First off, let me say that Lonesome Lake, the Hut, and the peaks I climbed on this day are not in the Pemigewasset Wilderness. This area west of Route 3 would serve as a warmup to tomorrow's hike which would bring me up to the Franconia Ridge and the Pemigewasset Wilderness proper. The Hike up to Lonesome Lake Hut was fairly easy. The trail up is 1.6 miles (and about 1000' of elevation gain) of first a flat section, then some rocky going and finally a few ledges till we finally caught sight of Lonesome Lake, which in my opinion is beautiful in any weather
(Photo of Trail)
The Fishin'Jimmy Trail
and from any direction. I circled around the pond to the Hut where I registered for the night, unloaded most of the heavy stuff from my pack and had a lunch break. It had taken me just under an hour to get to the Hut from the Notch.

The plan was to climb Cannon Mountain and the Cannonballs. First I thought I would start at the tramway parking lot and climb Cannon from the north and the cross over the Cannonballs on the Kinsman Ridge Trail and then down to the hut. But the shuttle did not stop at the Cannon tramway and besides I thought it would be easier to go up to the Hut first, dump most of my stuff and then do the peaks as a loop from the Hut. This was supposed to be a short easy day. Here's a Topozone map of this area showing Lonesome Lake, the hut, trails and peaks: [Click for map].

So I hiked up the Fishin' Jimmy Trail to the Kinsman Ridge Trail. The idea was to then cross the Cannonballs and climb Cannon. This was a tactical error. The 'Jimmy was very tough and I ran out of time. The very steep and rough route combined with the heat and humidity torpedoed my plan. I also got a few sprinkles on the Kinsman Ridge Trail. So I crossed the Cannonballs all right, but I had to skip Cannon and retreat via the Lonesome Lake Trail back to the Hut. I should have simply gone up this trail, climbed Cannon, returned and climbed NE Cannonball (One of the
(Photo of NE Cannonball)
The "summit" of Northeast Cannonball
New England Hundred Highest, labelled "3769" on the map) and gone back down the way I came, skipping most of the Kinsman Ridge and 'Jimmy trails. So I missed Cannon, but bagged NE Cannonball. There's always a next time. The summit of NE Cannonball, by the way, is just a high spot along the trail. The picture shows the spot as close as I could determine it.

I got back to the Hut around 4:30. The sky was getting dark and rain would soon follow. I changed into "camp clothes" and straightened out my stuff. This hut has separate bunkhouses and I met my roommates: a couple with their 10 year old son who were up here for the first time. One thing I always love to see is all the newcomers and families at the huts. You can see future hikers in many of these 6, 8 or 10 year olds. And I admire the family who will spend the money on this very rough vacation (especially for young kids) instead of another trip to Disneyworld. And I love it in the evenings with folks playing cards or Scrabble with their kids. You know at home they would all be just watching the boob tube. But I digress.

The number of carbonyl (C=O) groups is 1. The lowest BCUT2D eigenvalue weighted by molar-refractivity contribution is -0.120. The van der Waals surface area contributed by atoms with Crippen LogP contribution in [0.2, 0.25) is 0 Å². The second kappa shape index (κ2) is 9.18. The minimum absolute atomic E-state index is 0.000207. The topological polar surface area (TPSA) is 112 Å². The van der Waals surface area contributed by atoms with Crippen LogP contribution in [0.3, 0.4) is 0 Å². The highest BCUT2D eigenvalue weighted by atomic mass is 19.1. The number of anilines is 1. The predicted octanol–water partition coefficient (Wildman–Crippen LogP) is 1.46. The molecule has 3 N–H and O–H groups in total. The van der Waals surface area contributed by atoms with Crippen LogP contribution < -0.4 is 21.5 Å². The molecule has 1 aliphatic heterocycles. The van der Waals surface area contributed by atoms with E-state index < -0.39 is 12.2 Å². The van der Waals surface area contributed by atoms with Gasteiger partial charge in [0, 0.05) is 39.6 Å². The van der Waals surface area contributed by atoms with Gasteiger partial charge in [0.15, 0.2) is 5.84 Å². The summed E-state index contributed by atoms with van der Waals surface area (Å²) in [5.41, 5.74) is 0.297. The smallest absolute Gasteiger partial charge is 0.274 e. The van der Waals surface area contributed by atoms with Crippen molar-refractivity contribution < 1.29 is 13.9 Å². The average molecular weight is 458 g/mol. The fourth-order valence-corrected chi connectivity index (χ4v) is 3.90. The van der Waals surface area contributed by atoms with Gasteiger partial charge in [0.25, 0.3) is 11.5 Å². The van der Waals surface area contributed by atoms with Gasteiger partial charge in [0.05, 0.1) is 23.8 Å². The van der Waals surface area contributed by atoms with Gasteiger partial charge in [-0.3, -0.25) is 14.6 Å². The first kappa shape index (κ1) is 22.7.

It rained rather hard for a few hours and I was glad to find myself under a roof. A couple of thru-hikers ("Publics" a SOBO flip-flopper and "Roadrunner" a NOBO) showed up and got work-for-stay. Roadrunner said the Kinsmans were the toughest section of the AT he had done yet. I told him wait till you get to the Mahoosucs. They were good guys enjoying their hikes.

I was off to bed at 9:30, lights out time. Tomorrow would be a long day.

Total mileage: 6.3 miles (plus 1 mile on Zealand Road), elevation gain: +2,950', loss: -1,986', time: 5:00

Peaks: Northeast Cannonball*
* = New peak climbed.


Wednesday August 4, 2004:
Lonesome lake Hut to Greenleaf Hut via Flume, Liberty, Little Haystack, Lincoln and Lafayette

(Photo of Lincoln)
Mount Lincoln
(Click on this or any picture for a larger image)

T

uesday evening I was feeling a little down since I had to shorten my planned route and missed Cannon Mountain. I started thinking that I should shorten today's plan and just go up to Greenleaf Hut the "easy way" (Lonesome Lake Trail down, Old Bridle Path up) and save my strength for Thursday. However I slept well and in the morning I felt strong and refreshed and I was rearing to go. So it was back to Plan A: do the Whole Franconia Ridge starting at Flume Mountain all the way over to Lafayette and then down to the hut. I did make a slight but important modification to the plan however: I decided to skip the Flume Slide Trail and go up the Liberty Springs Trail and then go over to Liberty and Flume and then back again. This is only slightly longer (less than you'd think - just one mile) but the Liberty Springs climb is MUCH easier than the Flume Slide climb, especially with my overnight pack. When I got to Flume and looked down that slope I was convinced I made the right choice. How could anyone climb that slide?? Here's a Topozone map showing the southern end of Franconia Ridge including Flume and Liberty: